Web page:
Hawaii Just Voted to Ban Sunscreen That Harms Coral

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iStock

The widespread death of coral reefs across the planet's oceans in recent decades is the result of several factors—most of them human-made. Now, Hawaii's legislators have taken a major step toward keeping one notorious coral-killer out of its waters. As Gizmodo reports, Hawaii has passed the first law of its kind banning sunscreens with certain chemicals.

The compounds oxybenzone and octinoxate can be found in more than 3500 of the world's top sunscreen brands. Both serve a key role in chemical sunscreen formulas by protecting skin from UV rays, but once they've washed off into the water, they can have a devastating impact on marine life.

According to a 2015 study published in the journal Archives of Environmental Contamination and Toxicology, oxybenzone hurts coral in two ways: It prevents coral larvae from developing normally, and it poisons the symbiotic algae that reside in coral. These algae provide coral with an oxygen source and help clear out their waste, as well as giving reefs their vibrant appearance. If the algae abandon the coral, the reef accumulates waste and gradually turns white—a process know as bleaching. A 2016 study found that octinoxate in addition to oxybenzone can stunt the growth of baby coral.

Sunscreen brands like L’Oréal claim the evidence isn't strong enough to justify the ban, but Hawaii lawmakers felt differently: On Tuesday, May 1, 72 of the state's 76 legislators voted in favor of it. Democratic Governor David Ige has yet to sign the bill into law, but Hawaiian businesses are already clearing their shelves of chemical sunscreens in anticipation of it.

The waters of Hawaii are home to more than 410,000 acres of coral reefs. The island chain also attracts millions of sunscreen-slathered tourists each year, making it a natural spot for the world's first-ever ban on harmful chemical sunscreens. Of all the sunscreen that melts off swimmers' bodies when they enter the ocean, 14,000 tons of it ends up in coral reefs. Banning oxybenzone and octinoxate won't solve the coral bleaching epidemic completely—global warming and ocean acidification are the biggest culprits—but it is a start.

Even if you don't live in Hawaii, you can still choose to buy sunscreen that's easier on the environment. Look for sunscreen brands with simple formulas that feature biodegradable, non-nano-size ingredients (super-tiny nanoparticles in sunscreen are thought to harm marine invertebrates). Instead of these compounds, the brand Stream2Sea uses titanium dioxide coated with alumina to protect against the Sun's rays.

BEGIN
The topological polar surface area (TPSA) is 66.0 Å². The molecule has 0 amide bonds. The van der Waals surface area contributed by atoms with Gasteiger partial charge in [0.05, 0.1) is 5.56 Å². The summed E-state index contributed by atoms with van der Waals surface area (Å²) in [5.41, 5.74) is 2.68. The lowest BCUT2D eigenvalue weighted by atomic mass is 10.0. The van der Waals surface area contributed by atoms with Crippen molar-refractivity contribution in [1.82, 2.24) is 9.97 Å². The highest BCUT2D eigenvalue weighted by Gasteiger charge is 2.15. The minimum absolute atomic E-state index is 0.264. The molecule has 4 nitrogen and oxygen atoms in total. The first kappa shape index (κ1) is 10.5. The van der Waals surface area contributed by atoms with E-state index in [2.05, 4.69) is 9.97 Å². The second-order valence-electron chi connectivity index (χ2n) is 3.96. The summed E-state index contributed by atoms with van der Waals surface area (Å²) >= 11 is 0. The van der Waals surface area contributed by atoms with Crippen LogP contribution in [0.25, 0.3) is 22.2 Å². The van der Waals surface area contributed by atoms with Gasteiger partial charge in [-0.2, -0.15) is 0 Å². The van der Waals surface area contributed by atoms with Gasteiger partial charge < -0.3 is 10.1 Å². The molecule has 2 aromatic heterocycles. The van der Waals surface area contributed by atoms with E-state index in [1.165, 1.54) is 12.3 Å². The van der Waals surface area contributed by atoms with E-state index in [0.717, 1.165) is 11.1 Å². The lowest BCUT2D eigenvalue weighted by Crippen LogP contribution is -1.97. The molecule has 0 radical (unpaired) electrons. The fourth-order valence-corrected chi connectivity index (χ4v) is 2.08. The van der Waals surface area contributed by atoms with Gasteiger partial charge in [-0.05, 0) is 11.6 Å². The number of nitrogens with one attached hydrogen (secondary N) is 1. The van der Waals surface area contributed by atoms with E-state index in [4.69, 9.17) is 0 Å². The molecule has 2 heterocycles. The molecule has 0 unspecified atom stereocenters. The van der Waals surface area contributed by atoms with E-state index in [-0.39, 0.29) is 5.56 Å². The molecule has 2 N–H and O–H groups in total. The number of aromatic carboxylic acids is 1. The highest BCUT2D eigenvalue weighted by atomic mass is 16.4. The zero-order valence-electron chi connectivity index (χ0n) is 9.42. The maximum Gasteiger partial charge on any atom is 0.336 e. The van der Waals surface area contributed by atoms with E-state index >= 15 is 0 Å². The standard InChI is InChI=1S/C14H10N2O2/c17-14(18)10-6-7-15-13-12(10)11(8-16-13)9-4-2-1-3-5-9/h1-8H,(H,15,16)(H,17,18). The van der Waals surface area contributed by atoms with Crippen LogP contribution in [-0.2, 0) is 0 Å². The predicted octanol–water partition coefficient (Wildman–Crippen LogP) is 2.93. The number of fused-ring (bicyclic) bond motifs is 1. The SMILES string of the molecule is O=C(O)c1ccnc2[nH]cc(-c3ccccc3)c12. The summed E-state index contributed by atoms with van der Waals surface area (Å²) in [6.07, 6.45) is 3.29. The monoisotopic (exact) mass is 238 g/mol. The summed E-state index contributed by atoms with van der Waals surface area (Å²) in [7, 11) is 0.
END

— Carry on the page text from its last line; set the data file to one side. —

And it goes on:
[h/t Gizmodo]

Friday’s Best Amazon Deals Include Digital Projectors, Ugly Christmas Sweaters, and Speakers

Amazon
Amazon
As a recurring feature, our team combs the web and shares some amazing Amazon deals we’ve turned up. Here’s what caught our eye today, December 4. Mental Floss has affiliate relationships with certain retailers, including Amazon, and may receive a small percentage of any sale. But we only get commission on items you buy and don’t return, so we’re only happy if you’re happy. Good luck deal hunting!

Fun Fact: More Than 75 National Forests Will Let You Chop Down Your Own Christmas Tree

Want a holiday tree? Drop by your nearest national forest.
Want a holiday tree? Drop by your nearest national forest.
Artem Baliaikin, Pexels

While plenty of people celebrate the holiday season with a neat and tidy artificial Christmas tree, there’s nothing quite like having the smell of fresh evergreen fir needles littering your floor. But before you head to your nearest tree farm or Walmart, think about a national forest instead. More than 75 of them will let you chop your own tree. Best of all, it’s actually good for the forests.

The United States Forest Service encourages people to grab a holiday tree from their land because it means less competition for room and sunlight for the remaining trees and allows wildlife to flourish. All you have to do is find your nearest national forest at Recreation.gov and apply for a permit—usually $10 or so—to begin chopping. The Forest Service recommends selecting trees no larger than 12 to 15 feet in height, with a 6-inch trunk diameter. They usually ask that you select a tree roughly 200 feet away from roads or campgrounds and make sure you let someone know where you’re going in case you get lost.

Different forests have different species of trees and slightly different rules, so it’s best to check with the forest for their guidelines before you rev up the chainsaw. And no, tree traffickers, you can’t harvest trees for resale.

[h/t CNN]